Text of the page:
The Toronto-Danforth by-election to replace Jack Layton happens on March 19. Here, Torontoist aims to tell you who’s running, and why.
The federal by-election for Toronto-Danforth is drawing closer, and NDP candidate Craig Scott is busily canvassing. He is hoping to follow in some famous footsteps.
Jack Layton won Toronto-Danforth with 60 per cent of the vote in the last federal election. “I hear a lot of stories from people about how they met Jack. It’s humbling to know someone had that much charisma,” Scott says.
Layton’s widow, Olivia Chow, and his son, Councillor Mike Layton (Ward 19, Trinity-Spadina), have expressed their support for Scott. Expectations for him are high, and he leads in early polling.
Scott is a professor at York University’s Osgoode Hall Law School and a human rights activist. It was because of a sense of duty that he decided to seek the NDP nomination, which he won in January. “The country is going to have a hard time surviving the Conservatives,” he said. “I don’t think we’ll be able to recognize ourselves if they win again. We need to produce an alternative in 2015 for Canadians.”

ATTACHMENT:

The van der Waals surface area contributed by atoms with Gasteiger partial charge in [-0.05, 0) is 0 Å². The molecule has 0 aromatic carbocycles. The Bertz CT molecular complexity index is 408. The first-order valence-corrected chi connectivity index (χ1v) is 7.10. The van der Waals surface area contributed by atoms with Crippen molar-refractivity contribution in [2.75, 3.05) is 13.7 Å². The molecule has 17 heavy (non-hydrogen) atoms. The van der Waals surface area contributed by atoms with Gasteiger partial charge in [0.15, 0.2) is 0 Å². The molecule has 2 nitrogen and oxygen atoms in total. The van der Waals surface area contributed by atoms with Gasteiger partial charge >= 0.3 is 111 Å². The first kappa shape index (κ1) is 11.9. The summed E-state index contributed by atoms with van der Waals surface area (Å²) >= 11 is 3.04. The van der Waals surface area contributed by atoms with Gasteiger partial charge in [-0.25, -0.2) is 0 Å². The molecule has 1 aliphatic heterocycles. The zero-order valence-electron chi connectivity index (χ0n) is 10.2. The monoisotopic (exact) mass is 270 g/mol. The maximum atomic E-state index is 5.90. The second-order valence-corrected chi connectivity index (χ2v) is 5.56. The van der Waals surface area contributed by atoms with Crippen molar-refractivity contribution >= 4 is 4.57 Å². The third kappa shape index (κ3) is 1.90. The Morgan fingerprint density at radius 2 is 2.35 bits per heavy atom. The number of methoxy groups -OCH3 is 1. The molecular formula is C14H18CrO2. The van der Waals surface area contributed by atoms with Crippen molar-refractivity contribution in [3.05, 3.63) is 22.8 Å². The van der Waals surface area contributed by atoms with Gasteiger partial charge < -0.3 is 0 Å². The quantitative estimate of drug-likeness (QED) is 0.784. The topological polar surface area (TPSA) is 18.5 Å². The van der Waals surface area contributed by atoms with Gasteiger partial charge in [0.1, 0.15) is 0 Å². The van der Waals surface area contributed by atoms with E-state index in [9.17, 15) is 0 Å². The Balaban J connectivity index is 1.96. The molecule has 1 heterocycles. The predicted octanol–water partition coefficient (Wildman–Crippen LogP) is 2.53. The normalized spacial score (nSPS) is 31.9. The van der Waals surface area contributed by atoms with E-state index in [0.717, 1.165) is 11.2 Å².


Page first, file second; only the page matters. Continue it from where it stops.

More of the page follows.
Scott has resided in Riverdale, a neighbourhood within Toronto-Danforth, for over 20 years. He insists he understands the riding’s major issues.
“The environment is taken very seriously here,” he said. “The MPP Peter Tabuns has a solid environmental background, and there are many local activists like Justin Duncan of Ecojustice. There are initiatives like The Ravina Project on Ravina Crescent. There needs to be a transition to a blue-green economy, and that means more blue-collar jobs. The Port Lands, for instance, how will they develop in a sustainable and also vibrant way?”
Aside from the environment, the growing youth population in Toronto-Danforth is a priority for Scott.
“More and more young families are moving in, and I want to engage them, make sure they see themselves as part of the future. Housing conditions in some areas need to be improved, and tenants’ rights need to be protected. This should be coordinated across all levels of government,” he said.
After he’s through worrying about his own election, Scott will turn his thoughts to the NDP leadership race. He’s still torn over which candidate to support.
“I haven’t decided who I want the next NDP leader to be,” he said. “There are a number of qualified people.”